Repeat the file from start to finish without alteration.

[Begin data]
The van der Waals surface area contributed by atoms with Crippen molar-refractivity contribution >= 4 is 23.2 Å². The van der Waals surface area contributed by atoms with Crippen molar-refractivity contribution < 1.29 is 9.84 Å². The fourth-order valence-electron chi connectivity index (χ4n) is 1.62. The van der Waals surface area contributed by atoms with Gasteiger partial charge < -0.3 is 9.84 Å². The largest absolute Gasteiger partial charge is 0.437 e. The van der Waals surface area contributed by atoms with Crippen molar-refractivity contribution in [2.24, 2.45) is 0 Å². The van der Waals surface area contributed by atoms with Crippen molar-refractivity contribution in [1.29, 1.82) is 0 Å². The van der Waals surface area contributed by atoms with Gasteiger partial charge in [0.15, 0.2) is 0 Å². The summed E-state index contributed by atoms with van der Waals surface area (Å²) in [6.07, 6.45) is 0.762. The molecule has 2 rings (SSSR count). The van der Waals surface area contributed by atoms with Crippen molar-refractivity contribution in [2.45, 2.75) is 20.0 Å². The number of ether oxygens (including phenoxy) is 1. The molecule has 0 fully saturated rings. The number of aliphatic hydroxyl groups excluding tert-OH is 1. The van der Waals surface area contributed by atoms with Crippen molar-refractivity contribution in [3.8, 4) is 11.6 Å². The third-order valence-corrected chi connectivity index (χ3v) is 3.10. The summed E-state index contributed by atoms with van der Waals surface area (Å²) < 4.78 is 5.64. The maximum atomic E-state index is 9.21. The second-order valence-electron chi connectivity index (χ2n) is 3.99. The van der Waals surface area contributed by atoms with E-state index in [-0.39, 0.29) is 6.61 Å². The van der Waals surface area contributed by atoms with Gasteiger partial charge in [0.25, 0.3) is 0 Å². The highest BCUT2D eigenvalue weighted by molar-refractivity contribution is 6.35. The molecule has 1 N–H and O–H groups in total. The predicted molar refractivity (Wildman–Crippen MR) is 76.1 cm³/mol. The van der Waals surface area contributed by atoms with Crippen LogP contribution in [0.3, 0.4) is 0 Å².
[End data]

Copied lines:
The van der Waals surface area contributed by atoms with Crippen molar-refractivity contribution >= 4 is 23.2 Å². The van der Waals surface area contributed by atoms with Crippen molar-refractivity contribution < 1.29 is 9.84 Å². The fourth-order valence-electron chi connectivity index (χ4n) is 1.62. The van der Waals surface area contributed by atoms with Gasteiger partial charge < -0.3 is 9.84 Å². The largest absolute Gasteiger partial charge is 0.437 e. The van der Waals surface area contributed by atoms with Crippen molar-refractivity contribution in [2.24, 2.45) is 0 Å². The van der Waals surface area contributed by atoms with Crippen molar-refractivity contribution in [1.29, 1.82) is 0 Å². The van der Waals surface area contributed by atoms with Gasteiger partial charge in [0.15, 0.2) is 0 Å². The summed E-state index contributed by atoms with van der Waals surface area (Å²) in [6.07, 6.45) is 0.762. The molecule has 2 rings (SSSR count). The van der Waals surface area contributed by atoms with Crippen molar-refractivity contribution in [2.45, 2.75) is 20.0 Å². The number of ether oxygens (including phenoxy) is 1. The molecule has 0 fully saturated rings. The number of aliphatic hydroxyl groups excluding tert-OH is 1. The van der Waals surface area contributed by atoms with Crippen molar-refractivity contribution in [3.8, 4) is 11.6 Å². The third-order valence-corrected chi connectivity index (χ3v) is 3.10. The summed E-state index contributed by atoms with van der Waals surface area (Å²) < 4.78 is 5.64. The maximum atomic E-state index is 9.21. The second-order valence-electron chi connectivity index (χ2n) is 3.99. The van der Waals surface area contributed by atoms with E-state index in [-0.39, 0.29) is 6.61 Å². The van der Waals surface area contributed by atoms with Gasteiger partial charge in [0.25, 0.3) is 0 Å². The highest BCUT2D eigenvalue weighted by molar-refractivity contribution is 6.35. The molecule has 1 N–H and O–H groups in total. The predicted molar refractivity (Wildman–Crippen MR) is 76.1 cm³/mol. The van der Waals surface area contributed by atoms with Crippen LogP contribution in [0.3, 0.4) is 0 Å².